The Lensbaby Composer Pro system is a versatile selective focus housing, which can hold any of Lensbaby’s optics. The latest of those optics is the Sweet 50. I’ve had a chance to play with the Sweet 50 here over the last several weeks and here are my thoughts.
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I will just get this out of the way first – if you have never used the Lensbaby system before (like me), it will take you a little while to get used to it. The way the Sweet 50 optic is designed, there is a small area of focus that gradually fades into blur. You can move this focus around the frame by moving the Composer Pro in the direction you want the focus to move. Once you get the hang of it, it is simple, but at first, it can be really frustrating.
As far as the Sweet 50’s optical performance, the focus area is sharp, and the out of focus areas are not. You really can’t judge a lens like this the way you would a normal lens. But I can say that I am very happy with the results I am getting with the Sweet 50 as far as image quality goes.
The Sweet 50 comes with all the features you would expect a lens to have, a way to connect to the camera (via the Composer Pro) and manual aperture control. The Composer Pro comes with a metal lens mount, and is well built. I have the Canon EF version, and it fits snugly without issue.
Lensbaby Sweet 50mm Lens Specs
- 50mm Selective Focus Optic
- Aperture Range: f/2.5 to 22
- Curved Field of Focus
- 2 Multi-Coated Glass Elements
- 12-Blade Internal Aperture
I couldn’t be more impressed with the design of the Lensbaby Composer Pro system, and by extension, the Sweet 50. I love the small compact size, and the versatility of being able to switch out a 50mm for 35mm, or 85mm and not be lugging around these huge lenses.
As for the Sweet 50 itself: it is designed well and fits perfectly in the Composer Pro casing.
Mouse over image to see lens extended from focusing.
The Lensbaby Composer Pro and the Sweet 50 Optic are both of very high quality. That said, there is a lot of plastic (It’s high quality plastic, but plastic all the same) that I am not confident could take much of a beating if you are rough with your gear. That is not to say these will fall apart on you during average use, but I could see the system having issues if you dropped it the right way (Though, really, what lens wouldn’t?).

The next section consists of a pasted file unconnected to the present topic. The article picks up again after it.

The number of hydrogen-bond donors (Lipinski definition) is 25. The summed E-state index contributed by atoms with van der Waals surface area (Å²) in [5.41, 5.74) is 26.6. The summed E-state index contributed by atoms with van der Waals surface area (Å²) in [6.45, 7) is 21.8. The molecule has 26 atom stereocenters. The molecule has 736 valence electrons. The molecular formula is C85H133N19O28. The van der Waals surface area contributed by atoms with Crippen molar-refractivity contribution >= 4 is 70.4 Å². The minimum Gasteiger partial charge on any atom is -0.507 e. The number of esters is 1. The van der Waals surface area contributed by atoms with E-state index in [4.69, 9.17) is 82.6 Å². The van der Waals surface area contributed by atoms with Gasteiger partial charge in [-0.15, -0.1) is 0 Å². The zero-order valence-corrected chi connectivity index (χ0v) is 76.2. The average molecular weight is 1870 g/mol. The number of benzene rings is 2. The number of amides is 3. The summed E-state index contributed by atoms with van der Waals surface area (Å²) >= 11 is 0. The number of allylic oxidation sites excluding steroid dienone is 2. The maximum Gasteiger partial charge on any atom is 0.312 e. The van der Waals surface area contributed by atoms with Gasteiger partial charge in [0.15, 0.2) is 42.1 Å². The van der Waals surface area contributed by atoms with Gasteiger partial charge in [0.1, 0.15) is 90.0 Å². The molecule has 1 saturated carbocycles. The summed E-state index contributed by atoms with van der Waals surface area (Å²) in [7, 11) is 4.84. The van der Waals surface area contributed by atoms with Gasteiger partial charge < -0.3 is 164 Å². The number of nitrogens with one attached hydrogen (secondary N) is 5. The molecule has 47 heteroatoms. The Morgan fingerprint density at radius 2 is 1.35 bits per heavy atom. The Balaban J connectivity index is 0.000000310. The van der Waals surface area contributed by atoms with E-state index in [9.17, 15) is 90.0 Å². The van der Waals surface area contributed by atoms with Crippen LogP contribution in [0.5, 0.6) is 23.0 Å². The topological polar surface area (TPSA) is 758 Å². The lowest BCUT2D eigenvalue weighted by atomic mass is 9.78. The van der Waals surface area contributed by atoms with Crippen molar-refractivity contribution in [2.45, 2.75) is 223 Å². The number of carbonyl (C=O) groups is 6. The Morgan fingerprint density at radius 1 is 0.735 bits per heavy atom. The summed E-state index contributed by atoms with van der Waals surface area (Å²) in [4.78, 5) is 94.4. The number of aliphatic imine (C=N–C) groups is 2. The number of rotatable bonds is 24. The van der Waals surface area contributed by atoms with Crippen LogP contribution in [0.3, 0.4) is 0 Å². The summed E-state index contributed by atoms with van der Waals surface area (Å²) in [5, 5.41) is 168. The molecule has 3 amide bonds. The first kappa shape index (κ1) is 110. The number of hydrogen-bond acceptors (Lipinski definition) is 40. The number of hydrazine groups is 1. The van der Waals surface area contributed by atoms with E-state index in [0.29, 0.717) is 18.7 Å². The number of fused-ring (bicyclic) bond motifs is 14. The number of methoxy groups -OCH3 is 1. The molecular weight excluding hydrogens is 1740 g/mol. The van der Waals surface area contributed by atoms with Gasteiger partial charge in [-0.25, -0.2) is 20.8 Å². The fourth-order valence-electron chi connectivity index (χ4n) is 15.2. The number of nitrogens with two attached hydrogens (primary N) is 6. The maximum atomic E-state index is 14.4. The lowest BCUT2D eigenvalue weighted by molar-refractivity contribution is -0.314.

I know that the price would go up, but I would love to see an all metal version of this system. It would definitely ease my mind taking these out on a hike or into the wilderness. Still, even made with plastic, I am very happy with and impressed by the quality of the Lensbaby Composer Pro system and the Sweet 50 Optic.
So here we are, to the section that most of you will be most interested in. The value. If you already own a Composer Pro, you can purchase the Sweet 50 optic for $119 (A no-brainer if you ask me). If you don’t, then you can buy both together in the kit for $299. This is not cheap, especially for what many would consider a gimmicky lens effect.
That said, the Composer Pro and the Sweet 50 optic are very high quality, in both image and build. You get an incredible product for less than you can buy most kit lenses separately. What it comes down to is if you see yourself using this effect in your creative vision. If you are going to pull it out once in a while, it’s probably not worth it, but if you can see yourself working this into your business or art, then ($119/$299) is a small price to pay.
Overall, the Lensbaby system, and the selective focus effect that you get from it are not for everyone. But if you are looking to try something new, or you find yourself constantly adding selective focus effects in post-production, maybe this is a product that you would like to try. The Composer Pro, and the Sweet 50 would make for an awesome Christmas Gift for the photographer in your life.
If you would like to get your hands on the Composer Pro with the Sweet 50 you can find them over on B&H for just $299. If you already have a Composer Pro, you can get your hands on the just Sweet 50 Optic here for just $119.